NIAMEY: Thirty Nigerien soldiers and two Nigerian soldiers were killed in a Boko Haram attack on Friday night against the southeastern town of Bosso, close to the border with Nigeria, Niger’s defense ministry said yesterday. “On Friday, hundreds of assailants of Boko Haram attacked” the position of the army of Bosso, the ministry said in a statement. “The counter-offensive conducted early this morning helped to retake control of all the positions in the city of Bosso. The situation is under control”, it added.
19 militants killed
Meanwhile, Nigerian troops killed 19 Boko Haram militants during clashes in northeast Borno state, while two soldiers suffered gunshot wounds, the army said yesterday. Acting upon an intelligence report on the presence of Boko Haram fighters in the militants’ Chukungudu camp, troops and civilian JTF (joint task force) members, launched the attack on Friday.
“During the encounter at the camp, the troops killed 19 Boko Haram terrorists including their notorious leader in the area, called Ameer Abubakar Gana,” the statement said. There was no independent confirmation of the army statement. The two soldiers who suffered gunshot wounds were said to be responding to treatment. The troops destroyed an improvised explosive devices (IED) making factory, detonated four primed IEDs, recovered two anti-aircraft guns and other weapons and vehicles. Boko Haram’s seven-year insurgency has devastated infrastructure in the impoverished northeast region and forced some 2.1 million people in Nigeria to flee their homes, according to the UN’s refugee agency.
Stolen money, assets
In another development, Nigeria’s government has recovered $9.1 billion in stolen money and assets, its information and culture minister said yesterday, as its corruption crackdown continues against the backdrop of the country’s worst economic crisis in years. President Muhammadu Buhari, elected last year largely on his vow to fight corruption, has vowed to recover “mind-boggling” sums of money stolen from the oil sector and said public coffers were “virtually empty” when he took office last May.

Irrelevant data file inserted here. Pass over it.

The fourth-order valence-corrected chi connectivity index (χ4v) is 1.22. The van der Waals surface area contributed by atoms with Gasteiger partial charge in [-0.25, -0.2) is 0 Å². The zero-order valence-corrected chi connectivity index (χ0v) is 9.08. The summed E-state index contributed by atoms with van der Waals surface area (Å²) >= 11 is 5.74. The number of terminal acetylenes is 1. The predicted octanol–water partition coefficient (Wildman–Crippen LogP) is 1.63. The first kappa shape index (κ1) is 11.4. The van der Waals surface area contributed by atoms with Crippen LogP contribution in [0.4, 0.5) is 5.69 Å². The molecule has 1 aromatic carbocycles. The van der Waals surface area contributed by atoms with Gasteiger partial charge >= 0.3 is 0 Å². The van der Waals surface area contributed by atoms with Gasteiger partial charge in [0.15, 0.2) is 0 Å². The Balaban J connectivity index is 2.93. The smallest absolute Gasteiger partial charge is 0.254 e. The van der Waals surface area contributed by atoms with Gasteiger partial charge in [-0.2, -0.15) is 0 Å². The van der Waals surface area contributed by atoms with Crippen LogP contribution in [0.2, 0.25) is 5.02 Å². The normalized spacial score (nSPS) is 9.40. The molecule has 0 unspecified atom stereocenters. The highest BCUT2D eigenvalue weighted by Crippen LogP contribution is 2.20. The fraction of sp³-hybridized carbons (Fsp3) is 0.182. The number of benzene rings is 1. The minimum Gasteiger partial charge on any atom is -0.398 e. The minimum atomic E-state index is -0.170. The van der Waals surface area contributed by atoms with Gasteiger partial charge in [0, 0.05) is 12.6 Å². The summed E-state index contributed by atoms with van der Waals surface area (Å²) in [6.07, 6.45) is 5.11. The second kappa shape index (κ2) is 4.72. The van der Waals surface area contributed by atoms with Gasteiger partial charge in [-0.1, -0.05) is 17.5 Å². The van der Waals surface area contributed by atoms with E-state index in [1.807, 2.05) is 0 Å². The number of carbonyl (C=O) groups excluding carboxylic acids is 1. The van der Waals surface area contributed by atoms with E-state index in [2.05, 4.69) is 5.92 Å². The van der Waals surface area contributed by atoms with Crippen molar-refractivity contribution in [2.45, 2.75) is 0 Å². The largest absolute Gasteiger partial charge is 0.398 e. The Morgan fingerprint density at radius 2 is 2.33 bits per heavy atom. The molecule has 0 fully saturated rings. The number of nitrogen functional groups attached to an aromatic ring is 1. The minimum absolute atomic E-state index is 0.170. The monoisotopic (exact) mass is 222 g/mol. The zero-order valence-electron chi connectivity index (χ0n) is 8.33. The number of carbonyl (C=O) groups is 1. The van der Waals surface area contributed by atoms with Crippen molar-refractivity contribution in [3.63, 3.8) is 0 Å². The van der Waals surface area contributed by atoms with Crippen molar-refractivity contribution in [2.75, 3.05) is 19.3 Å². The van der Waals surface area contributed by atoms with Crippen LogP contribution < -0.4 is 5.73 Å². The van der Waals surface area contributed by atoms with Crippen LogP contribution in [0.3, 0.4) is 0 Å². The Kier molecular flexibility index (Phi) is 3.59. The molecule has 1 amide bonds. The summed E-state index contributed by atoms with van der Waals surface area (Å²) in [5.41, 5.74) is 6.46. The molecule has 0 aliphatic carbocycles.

Since then the country has endured an economic crisis caused by the sharp fall in global oil prices, making the need to recoup lost money more acute. Crude sales account for around 70 percent of national income. In a statement, Information Minister Lai Mohammed said cash and assets recovered between May 29 last year, when Buhari took office, and May 25 this year totaled $9.1 billion. The government has said it plans to generate 3.38 trillion naira ($17 billion) this year from non-oil sources to help fund the $30.6 billion budget signed into law by Buhari last month.
It was not immediately clear how much outstanding money in total is still being sought by the government. “All these are monies recovered from individuals and entities who had either hidden, stolen, diverted or were in possession of monies belonging to the nation,” the minister’s special adviser, Segun Adeyemi said. “These recovered funds include monies withheld by past government officials, monies kept in private accounts, monies diverted to private pockets and monies in possession of government officials not disclosed after leaving government.”
The information minister said he could not name any individuals from whom money had been recovered for legal reasons. He said some of the money came after companies that had failed to pay taxes were forced to do so retrospectively. The ministry also said a total of $321 million was yet to be recovered from Nigerians in Switzerland, the Britain, the United States and the United Arab Emirates or their assets held in those countries. Last month Buhari urged other countries and the United Nations to speed up the process of repatriating stolen money held abroad, which he said was becoming “tedious”. – Agencies